The Munich Security Conference: Europe’s absence

The Munich Security Conference was once again at the centre of foreign policy discussion, but Europe was an intellectual absentee

ECFR Alumni · Former Senior Policy Fellow




The Munich Security Conference is a key
date in the diaries of those involved in foreign policy in Europe
and beyond, and much has already been written about this year’s conference,
which took place last weekend in the Bavarian capital.

Much of the writing commented on the Iranian
foreign minister, Manouchehr Mottaki, who, to borrow the words of US Senator Joe
Lieberman, was ‘essentially lying’ to the audience when promising talks about
the Iranian nuclear programme. His promises came the day before his president, Mahmoud
Ahmadinejad, announced the success of Iranian attempts to enrich
uranium.

That incident alone showed Munich’s position as the international
security policy’s prism, through which all world conflicts meet, heating up
over three days like boiling water. But while an orchestra of debate built up,
and ideas to make the world a better place flew backwards and forwards, there
was one notable intellectual absentee: Europe.

From Afghanistan to energy security,
from the future of NATO to ‘Global Zero’, the other voices were heard. The
Chinese were intellectually present, the Russian sharp and clear on their security
needs, the Americans largely running the agenda on NATO reform and ‘Global
Zero’. But Europe’s voice was again missing.

Guido Westerwelles’s rather romantic pledge
of a ‘European Army’ trailed away like dust in the discussion; Cathy Ashton’s performance
was received poorly, and she ran away from the questions of the audience;
Spanish Foreign Minister Moratinos claimed that NATO must be reformed, which
was not an idea that broke much innovative ground.  On the Lisbon Treaty and whether that would
change Europe’s impact on security policy: no
mention. A clear conception how to combine values and interests in foreign and
security policy: not the European way to think. Interesting talk remained pretty
much an American or Russian exercise, with the problem for Europe that the
American approach on Russia
doesn’t really suit the Europeans, but they can’t lean towards the Russians
neither.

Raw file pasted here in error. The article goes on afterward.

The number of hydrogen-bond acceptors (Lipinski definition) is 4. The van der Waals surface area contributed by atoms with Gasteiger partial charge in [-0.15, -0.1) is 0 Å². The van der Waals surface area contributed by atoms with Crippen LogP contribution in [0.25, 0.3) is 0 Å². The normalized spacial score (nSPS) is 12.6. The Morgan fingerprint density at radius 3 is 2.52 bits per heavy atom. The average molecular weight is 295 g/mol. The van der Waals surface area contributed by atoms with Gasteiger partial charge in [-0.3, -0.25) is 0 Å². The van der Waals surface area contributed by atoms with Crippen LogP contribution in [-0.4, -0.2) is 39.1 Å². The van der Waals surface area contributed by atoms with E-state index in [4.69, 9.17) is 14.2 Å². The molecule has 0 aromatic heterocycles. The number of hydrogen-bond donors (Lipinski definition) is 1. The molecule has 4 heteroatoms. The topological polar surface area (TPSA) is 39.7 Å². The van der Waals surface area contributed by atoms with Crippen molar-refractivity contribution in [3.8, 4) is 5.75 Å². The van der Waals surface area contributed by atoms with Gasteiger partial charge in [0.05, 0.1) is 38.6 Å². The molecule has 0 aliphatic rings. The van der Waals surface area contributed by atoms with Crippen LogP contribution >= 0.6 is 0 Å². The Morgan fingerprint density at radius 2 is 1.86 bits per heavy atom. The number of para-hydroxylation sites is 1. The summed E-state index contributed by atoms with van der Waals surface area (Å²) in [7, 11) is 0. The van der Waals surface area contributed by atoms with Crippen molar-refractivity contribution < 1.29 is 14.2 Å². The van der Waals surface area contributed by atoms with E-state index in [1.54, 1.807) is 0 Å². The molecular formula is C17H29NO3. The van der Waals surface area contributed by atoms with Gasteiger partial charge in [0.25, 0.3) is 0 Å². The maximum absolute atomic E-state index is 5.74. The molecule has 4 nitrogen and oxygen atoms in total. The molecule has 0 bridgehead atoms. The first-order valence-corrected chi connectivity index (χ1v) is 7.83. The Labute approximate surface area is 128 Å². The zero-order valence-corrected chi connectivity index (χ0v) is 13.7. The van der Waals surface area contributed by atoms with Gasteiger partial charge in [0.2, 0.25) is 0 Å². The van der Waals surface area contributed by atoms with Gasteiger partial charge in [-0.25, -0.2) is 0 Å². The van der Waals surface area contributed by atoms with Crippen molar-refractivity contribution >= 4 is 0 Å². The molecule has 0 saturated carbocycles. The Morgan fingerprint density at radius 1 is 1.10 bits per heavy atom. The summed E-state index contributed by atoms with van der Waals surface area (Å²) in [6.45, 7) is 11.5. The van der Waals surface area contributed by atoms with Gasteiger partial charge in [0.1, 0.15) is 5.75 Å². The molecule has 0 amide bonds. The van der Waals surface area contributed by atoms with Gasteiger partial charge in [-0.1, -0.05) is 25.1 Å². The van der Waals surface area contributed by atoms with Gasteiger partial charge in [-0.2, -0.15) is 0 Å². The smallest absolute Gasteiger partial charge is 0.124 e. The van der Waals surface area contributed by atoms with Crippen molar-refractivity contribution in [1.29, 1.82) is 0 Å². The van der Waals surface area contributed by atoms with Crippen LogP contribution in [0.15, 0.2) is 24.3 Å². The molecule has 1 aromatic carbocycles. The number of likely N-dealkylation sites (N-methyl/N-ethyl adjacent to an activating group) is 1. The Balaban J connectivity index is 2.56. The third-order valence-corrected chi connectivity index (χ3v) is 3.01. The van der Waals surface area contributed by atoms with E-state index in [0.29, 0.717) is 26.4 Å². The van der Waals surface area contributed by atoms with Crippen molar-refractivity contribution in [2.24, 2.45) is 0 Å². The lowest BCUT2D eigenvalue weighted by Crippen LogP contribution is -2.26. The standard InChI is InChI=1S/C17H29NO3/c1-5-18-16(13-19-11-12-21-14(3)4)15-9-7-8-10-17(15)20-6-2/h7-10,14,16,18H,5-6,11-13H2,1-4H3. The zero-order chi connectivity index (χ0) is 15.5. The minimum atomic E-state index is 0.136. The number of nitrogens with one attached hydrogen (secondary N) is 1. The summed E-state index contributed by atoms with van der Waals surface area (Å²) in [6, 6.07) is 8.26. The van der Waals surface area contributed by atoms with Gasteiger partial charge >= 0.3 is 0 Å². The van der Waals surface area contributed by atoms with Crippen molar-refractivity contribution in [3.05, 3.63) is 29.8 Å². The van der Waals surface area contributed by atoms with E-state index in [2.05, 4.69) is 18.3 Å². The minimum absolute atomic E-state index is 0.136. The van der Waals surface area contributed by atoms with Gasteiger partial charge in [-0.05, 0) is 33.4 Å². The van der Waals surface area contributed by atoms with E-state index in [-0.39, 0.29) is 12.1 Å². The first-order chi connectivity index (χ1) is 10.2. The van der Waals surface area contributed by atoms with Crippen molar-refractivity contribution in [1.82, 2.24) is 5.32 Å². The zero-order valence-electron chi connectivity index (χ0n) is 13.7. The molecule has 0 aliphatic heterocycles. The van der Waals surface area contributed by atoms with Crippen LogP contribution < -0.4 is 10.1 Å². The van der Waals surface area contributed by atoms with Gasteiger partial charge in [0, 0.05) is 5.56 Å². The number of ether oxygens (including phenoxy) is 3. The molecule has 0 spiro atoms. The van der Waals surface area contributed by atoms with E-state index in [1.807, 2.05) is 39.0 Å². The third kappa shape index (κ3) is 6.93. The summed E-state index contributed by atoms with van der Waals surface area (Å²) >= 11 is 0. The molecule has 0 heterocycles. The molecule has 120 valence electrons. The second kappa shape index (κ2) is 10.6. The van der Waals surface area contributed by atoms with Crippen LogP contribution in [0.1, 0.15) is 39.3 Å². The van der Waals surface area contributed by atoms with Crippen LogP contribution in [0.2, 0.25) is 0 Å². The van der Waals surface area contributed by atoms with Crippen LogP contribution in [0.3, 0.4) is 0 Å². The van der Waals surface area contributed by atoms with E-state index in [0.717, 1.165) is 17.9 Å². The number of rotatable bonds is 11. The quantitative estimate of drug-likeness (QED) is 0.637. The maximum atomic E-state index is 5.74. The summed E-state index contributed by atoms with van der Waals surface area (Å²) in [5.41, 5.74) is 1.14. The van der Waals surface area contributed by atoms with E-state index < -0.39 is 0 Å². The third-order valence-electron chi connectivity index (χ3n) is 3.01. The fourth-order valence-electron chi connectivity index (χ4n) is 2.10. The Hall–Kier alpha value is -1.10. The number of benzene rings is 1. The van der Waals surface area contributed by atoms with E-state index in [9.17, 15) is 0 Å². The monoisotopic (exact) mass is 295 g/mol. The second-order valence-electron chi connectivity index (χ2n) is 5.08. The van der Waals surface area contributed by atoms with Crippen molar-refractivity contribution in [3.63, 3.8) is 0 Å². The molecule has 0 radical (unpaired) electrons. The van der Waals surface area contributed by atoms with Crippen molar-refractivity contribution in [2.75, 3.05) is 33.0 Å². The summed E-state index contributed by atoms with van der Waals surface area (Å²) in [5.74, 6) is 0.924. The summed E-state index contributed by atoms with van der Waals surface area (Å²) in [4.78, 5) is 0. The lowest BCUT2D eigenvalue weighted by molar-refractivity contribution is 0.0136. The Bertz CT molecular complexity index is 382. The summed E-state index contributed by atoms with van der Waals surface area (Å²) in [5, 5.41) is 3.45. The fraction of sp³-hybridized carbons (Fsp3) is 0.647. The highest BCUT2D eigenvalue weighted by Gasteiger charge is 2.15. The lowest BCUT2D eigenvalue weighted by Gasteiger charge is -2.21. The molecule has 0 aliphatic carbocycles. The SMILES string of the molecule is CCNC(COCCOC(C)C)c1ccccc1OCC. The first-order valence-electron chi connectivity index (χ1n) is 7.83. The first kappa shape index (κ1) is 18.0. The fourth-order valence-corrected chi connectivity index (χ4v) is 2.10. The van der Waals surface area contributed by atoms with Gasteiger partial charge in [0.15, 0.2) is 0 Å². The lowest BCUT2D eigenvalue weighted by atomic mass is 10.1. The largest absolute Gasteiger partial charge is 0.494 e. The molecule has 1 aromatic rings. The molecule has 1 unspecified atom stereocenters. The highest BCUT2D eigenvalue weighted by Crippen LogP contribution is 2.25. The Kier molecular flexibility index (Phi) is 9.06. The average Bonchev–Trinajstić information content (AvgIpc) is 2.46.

It was the Americans who set the tone on Afghanistan, Iran and NATO reform – although one
needs to say it wasn’t really the US of President Obama. Instead the tone was
set by the more traditional voices of Senator McCain, Henry Kissinger and
Senator Kerry, with their strong focus on NATO. The EU, as an institution with
ambition, power, the capability to build a new European security architecture,
and a partner for an expectant US, was simply not present. There was no
European with a strong approach to questions of Europe’s
international responsibility and potential. There was no clear European voice
on what the European security vision is, especially on the vexing question of
how a new relationship with Russia
could be built.

The Europe of this Munich
conference was voiceless, squeezed between Washington
and Moscow, and too overwhelmed to make a
critical contribution to the hot-spot themes of Afghanistan,
Middle East, Iran and ‘Global Zero’.

Of course this is no surprise, coming just
after the President Obama’s decision to cancel his appointment at the next
EU-US Summit in Madrid
in June. The message is clear: Europe has had its chance, it missed it, it is
no longer important. The drive and the energy for international security policy
stems from other actors!

The Munich Security Conference is a
changing institution. For the second time that Wolfgang Ischinger convened the
security community at the Bayrischer Hof, much has changed: the conference has fewer
participants, but from more countries. There are more Indian and East Asian
faces, and more from the worlds of business and industry. The conference is
less Transatlantic but more global. There are fewer ‘old security’ issues, and
more new ones such as energy security.  The
classical ‘security community’ is breaking up.

I think this is a positive development,
because the mixing of different sectors and areas of knowledge is a fertile way
to approach new global security needs. It is good, too, that the conference is
no longer a Transatlantic exercise in introspection. Europe
needs to realise this and see it as an opportunity and a challenge, rather than
a loss of previous status. And hopefully the European voice will once again be
a strong one when we all convene in Munich
next year!

The European Council on Foreign Relations does not take collective positions. ECFR publications only represent the views of its individual authors.

Author

ECFR Alumni · Former Senior Policy Fellow